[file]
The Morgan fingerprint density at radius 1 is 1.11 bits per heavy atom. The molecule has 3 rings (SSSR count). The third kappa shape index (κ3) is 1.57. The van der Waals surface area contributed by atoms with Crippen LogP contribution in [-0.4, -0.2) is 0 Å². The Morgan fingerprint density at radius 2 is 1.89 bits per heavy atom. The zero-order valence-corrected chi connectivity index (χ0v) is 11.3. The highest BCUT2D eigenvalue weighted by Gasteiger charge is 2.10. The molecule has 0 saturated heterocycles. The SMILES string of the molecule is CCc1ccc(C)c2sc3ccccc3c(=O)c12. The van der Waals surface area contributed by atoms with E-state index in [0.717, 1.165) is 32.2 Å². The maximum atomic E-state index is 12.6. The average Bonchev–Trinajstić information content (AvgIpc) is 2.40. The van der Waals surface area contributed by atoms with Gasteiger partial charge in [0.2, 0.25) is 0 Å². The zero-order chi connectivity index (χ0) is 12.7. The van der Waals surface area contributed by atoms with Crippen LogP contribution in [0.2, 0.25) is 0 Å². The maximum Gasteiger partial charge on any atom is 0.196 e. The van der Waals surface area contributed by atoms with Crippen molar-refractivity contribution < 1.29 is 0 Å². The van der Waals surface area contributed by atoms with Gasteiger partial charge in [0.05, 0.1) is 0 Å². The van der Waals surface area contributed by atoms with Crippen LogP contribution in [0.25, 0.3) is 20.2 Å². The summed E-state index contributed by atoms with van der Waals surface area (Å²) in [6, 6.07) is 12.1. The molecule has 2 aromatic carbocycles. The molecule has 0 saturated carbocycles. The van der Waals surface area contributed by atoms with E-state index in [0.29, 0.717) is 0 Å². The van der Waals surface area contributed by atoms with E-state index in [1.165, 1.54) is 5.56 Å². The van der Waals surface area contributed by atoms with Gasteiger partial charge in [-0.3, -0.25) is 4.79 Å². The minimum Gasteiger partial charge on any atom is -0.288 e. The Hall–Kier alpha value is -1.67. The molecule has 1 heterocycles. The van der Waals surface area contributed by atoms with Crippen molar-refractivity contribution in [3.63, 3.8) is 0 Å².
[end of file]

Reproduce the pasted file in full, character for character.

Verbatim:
The Morgan fingerprint density at radius 1 is 1.11 bits per heavy atom. The molecule has 3 rings (SSSR count). The third kappa shape index (κ3) is 1.57. The van der Waals surface area contributed by atoms with Crippen LogP contribution in [-0.4, -0.2) is 0 Å². The Morgan fingerprint density at radius 2 is 1.89 bits per heavy atom. The zero-order valence-corrected chi connectivity index (χ0v) is 11.3. The highest BCUT2D eigenvalue weighted by Gasteiger charge is 2.10. The molecule has 0 saturated heterocycles. The SMILES string of the molecule is CCc1ccc(C)c2sc3ccccc3c(=O)c12. The van der Waals surface area contributed by atoms with E-state index in [0.717, 1.165) is 32.2 Å². The maximum atomic E-state index is 12.6. The average Bonchev–Trinajstić information content (AvgIpc) is 2.40. The van der Waals surface area contributed by atoms with Gasteiger partial charge in [0.2, 0.25) is 0 Å². The zero-order chi connectivity index (χ0) is 12.7. The van der Waals surface area contributed by atoms with Crippen LogP contribution in [0.2, 0.25) is 0 Å². The maximum Gasteiger partial charge on any atom is 0.196 e. The van der Waals surface area contributed by atoms with Crippen molar-refractivity contribution < 1.29 is 0 Å². The van der Waals surface area contributed by atoms with Gasteiger partial charge in [0.05, 0.1) is 0 Å². The van der Waals surface area contributed by atoms with Crippen LogP contribution in [0.25, 0.3) is 20.2 Å². The summed E-state index contributed by atoms with van der Waals surface area (Å²) in [6, 6.07) is 12.1. The molecule has 2 aromatic carbocycles. The molecule has 0 saturated carbocycles. The van der Waals surface area contributed by atoms with E-state index in [0.29, 0.717) is 0 Å². The van der Waals surface area contributed by atoms with E-state index in [1.165, 1.54) is 5.56 Å². The van der Waals surface area contributed by atoms with Gasteiger partial charge in [-0.3, -0.25) is 4.79 Å². The minimum Gasteiger partial charge on any atom is -0.288 e. The Hall–Kier alpha value is -1.67. The molecule has 1 heterocycles. The van der Waals surface area contributed by atoms with Crippen molar-refractivity contribution in [3.63, 3.8) is 0 Å².